Located on the Dnieper River at the crossroads of Belarus, Russia, and Ukraine, the town of Rechitsa had one of the oldest Jewish communities in Belarus, dating back to medieval times. By the late nineteenth century, Jews constituted more than half of the town’s population. Rich in tradition, Jewish Rechitsa was part of a distinctive Lithuanian-Belorussian culture full of stories, vibrant personalities, achievement, and epic struggle that was gradually lost through migration, pogroms, and the Holocaust. Now, in Albert Kaganovitch’s meticulously researched history, this forgotten Jewish world is brought to life.
Based on extensive use of Soviet and Israeli archives, interviews, memoirs, and secondary sources, Kaganovitch’s acclaimed work, originally published in Russian, is presented here in a significantly revised English translation by the author. Details of demographic, social, economic, and cultural changes in Rechitsa’s evolution, presented over the sweep of centuries, reveal a microcosm of daily Jewish life in Rechitsa and similar communities. Kaganovitch looks closely at such critical developments as the spread of Chabad Hasidism, the impact of multiple political transformations and global changes, and the mass murder of Rechitsa’s remaining Jews by the German army in November to December 1941.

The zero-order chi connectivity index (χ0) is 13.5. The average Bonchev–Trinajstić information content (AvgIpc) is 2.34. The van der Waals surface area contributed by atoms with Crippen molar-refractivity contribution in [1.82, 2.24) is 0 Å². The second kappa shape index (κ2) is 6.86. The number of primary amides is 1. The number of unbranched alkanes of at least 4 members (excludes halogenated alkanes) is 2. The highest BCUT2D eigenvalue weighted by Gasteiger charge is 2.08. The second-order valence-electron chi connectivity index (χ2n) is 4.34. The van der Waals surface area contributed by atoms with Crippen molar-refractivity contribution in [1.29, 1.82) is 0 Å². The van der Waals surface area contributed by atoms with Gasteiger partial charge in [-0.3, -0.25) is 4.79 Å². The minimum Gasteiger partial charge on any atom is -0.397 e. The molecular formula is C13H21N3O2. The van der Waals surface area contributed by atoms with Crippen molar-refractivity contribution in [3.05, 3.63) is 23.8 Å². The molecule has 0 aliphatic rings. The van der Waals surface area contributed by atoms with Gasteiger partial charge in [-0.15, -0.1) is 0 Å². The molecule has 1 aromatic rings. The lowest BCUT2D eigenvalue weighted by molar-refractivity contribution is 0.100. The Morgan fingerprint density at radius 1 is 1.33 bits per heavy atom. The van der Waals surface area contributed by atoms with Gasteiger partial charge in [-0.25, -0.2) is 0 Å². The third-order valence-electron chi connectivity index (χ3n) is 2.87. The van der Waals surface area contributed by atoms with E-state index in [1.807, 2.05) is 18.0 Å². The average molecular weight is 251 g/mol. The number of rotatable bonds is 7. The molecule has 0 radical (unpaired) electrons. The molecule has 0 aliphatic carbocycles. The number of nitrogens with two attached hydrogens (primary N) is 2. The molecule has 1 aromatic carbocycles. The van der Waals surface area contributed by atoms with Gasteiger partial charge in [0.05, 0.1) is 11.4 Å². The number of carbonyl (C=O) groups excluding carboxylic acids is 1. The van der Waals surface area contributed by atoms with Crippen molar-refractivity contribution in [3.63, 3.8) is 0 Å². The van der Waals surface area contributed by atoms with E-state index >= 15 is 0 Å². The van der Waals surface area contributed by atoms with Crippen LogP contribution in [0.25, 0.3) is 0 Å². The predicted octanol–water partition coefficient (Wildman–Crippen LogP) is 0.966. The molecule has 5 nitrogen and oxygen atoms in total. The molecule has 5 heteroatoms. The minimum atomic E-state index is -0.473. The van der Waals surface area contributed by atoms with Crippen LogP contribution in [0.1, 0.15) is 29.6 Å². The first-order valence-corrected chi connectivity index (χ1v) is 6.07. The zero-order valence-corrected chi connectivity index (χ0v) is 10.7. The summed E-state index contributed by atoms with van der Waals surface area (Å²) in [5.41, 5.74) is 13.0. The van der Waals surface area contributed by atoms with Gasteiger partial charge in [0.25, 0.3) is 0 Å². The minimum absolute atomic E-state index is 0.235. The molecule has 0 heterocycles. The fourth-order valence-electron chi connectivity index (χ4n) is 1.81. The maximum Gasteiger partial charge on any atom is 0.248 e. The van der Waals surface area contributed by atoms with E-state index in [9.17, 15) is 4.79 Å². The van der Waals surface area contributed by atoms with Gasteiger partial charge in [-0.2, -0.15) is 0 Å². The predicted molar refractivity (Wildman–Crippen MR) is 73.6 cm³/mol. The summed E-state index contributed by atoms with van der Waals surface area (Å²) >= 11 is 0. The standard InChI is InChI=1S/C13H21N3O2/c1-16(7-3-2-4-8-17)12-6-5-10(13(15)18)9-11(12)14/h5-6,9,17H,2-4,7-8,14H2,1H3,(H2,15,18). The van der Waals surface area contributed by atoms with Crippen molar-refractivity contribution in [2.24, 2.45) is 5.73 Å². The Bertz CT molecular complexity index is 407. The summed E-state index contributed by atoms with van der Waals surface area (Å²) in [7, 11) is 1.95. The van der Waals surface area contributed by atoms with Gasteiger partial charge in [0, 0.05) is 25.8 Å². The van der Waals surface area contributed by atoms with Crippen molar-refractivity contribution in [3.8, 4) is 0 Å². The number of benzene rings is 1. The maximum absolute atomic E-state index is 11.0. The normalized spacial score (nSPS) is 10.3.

Kaganovitch also documents the evolving status of Jews in the postwar era, starting with the reconstitution of a Jewish community in Rechitsa not long after liberation in 1943 and continuing with economic, social, and political trends under Stalin, Khrushchev, and Brezhnev, and finally emigration from post-Soviet Belarus. The Long Life and Swift Death of Jewish Rechitsa is a major achievement.
Winner, Helen and Stan Vine Canadian Jewish Book Award for Scholarship, Koffler Centre of the Arts